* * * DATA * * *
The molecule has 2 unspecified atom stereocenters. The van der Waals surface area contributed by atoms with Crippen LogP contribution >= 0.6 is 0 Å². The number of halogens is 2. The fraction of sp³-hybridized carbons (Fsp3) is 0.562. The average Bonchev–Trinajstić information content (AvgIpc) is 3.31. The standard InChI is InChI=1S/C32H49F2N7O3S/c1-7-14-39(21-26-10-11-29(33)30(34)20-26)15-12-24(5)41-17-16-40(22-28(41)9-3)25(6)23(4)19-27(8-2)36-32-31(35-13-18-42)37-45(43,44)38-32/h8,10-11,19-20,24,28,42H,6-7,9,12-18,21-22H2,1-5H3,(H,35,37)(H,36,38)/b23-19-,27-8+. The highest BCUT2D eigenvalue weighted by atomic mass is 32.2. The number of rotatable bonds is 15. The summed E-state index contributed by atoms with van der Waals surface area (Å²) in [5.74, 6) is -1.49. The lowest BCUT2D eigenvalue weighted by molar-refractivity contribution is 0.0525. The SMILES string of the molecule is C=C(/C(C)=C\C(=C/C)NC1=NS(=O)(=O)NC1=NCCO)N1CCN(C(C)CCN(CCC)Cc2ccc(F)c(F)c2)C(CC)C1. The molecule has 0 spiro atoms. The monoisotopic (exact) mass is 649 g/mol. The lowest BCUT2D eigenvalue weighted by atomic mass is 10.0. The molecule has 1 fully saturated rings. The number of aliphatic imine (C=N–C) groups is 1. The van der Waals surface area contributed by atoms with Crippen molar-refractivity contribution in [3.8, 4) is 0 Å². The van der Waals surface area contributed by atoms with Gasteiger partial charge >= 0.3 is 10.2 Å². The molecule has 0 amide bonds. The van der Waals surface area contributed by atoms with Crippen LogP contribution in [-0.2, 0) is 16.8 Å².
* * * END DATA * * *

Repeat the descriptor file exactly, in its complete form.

The molecule has 2 unspecified atom stereocenters. The van der Waals surface area contributed by atoms with Crippen LogP contribution >= 0.6 is 0 Å². The number of halogens is 2. The fraction of sp³-hybridized carbons (Fsp3) is 0.562. The average Bonchev–Trinajstić information content (AvgIpc) is 3.31. The standard InChI is InChI=1S/C32H49F2N7O3S/c1-7-14-39(21-26-10-11-29(33)30(34)20-26)15-12-24(5)41-17-16-40(22-28(41)9-3)25(6)23(4)19-27(8-2)36-32-31(35-13-18-42)37-45(43,44)38-32/h8,10-11,19-20,24,28,42H,6-7,9,12-18,21-22H2,1-5H3,(H,35,37)(H,36,38)/b23-19-,27-8+. The highest BCUT2D eigenvalue weighted by atomic mass is 32.2. The number of rotatable bonds is 15. The summed E-state index contributed by atoms with van der Waals surface area (Å²) in [5.74, 6) is -1.49. The lowest BCUT2D eigenvalue weighted by molar-refractivity contribution is 0.0525. The SMILES string of the molecule is C=C(/C(C)=C\C(=C/C)NC1=NS(=O)(=O)NC1=NCCO)N1CCN(C(C)CCN(CCC)Cc2ccc(F)c(F)c2)C(CC)C1. The molecule has 0 spiro atoms. The monoisotopic (exact) mass is 649 g/mol. The lowest BCUT2D eigenvalue weighted by atomic mass is 10.0. The molecule has 1 fully saturated rings. The number of aliphatic imine (C=N–C) groups is 1. The van der Waals surface area contributed by atoms with Crippen molar-refractivity contribution in [3.8, 4) is 0 Å². The van der Waals surface area contributed by atoms with Gasteiger partial charge >= 0.3 is 10.2 Å². The molecule has 0 amide bonds. The van der Waals surface area contributed by atoms with Crippen LogP contribution in [-0.2, 0) is 16.8 Å².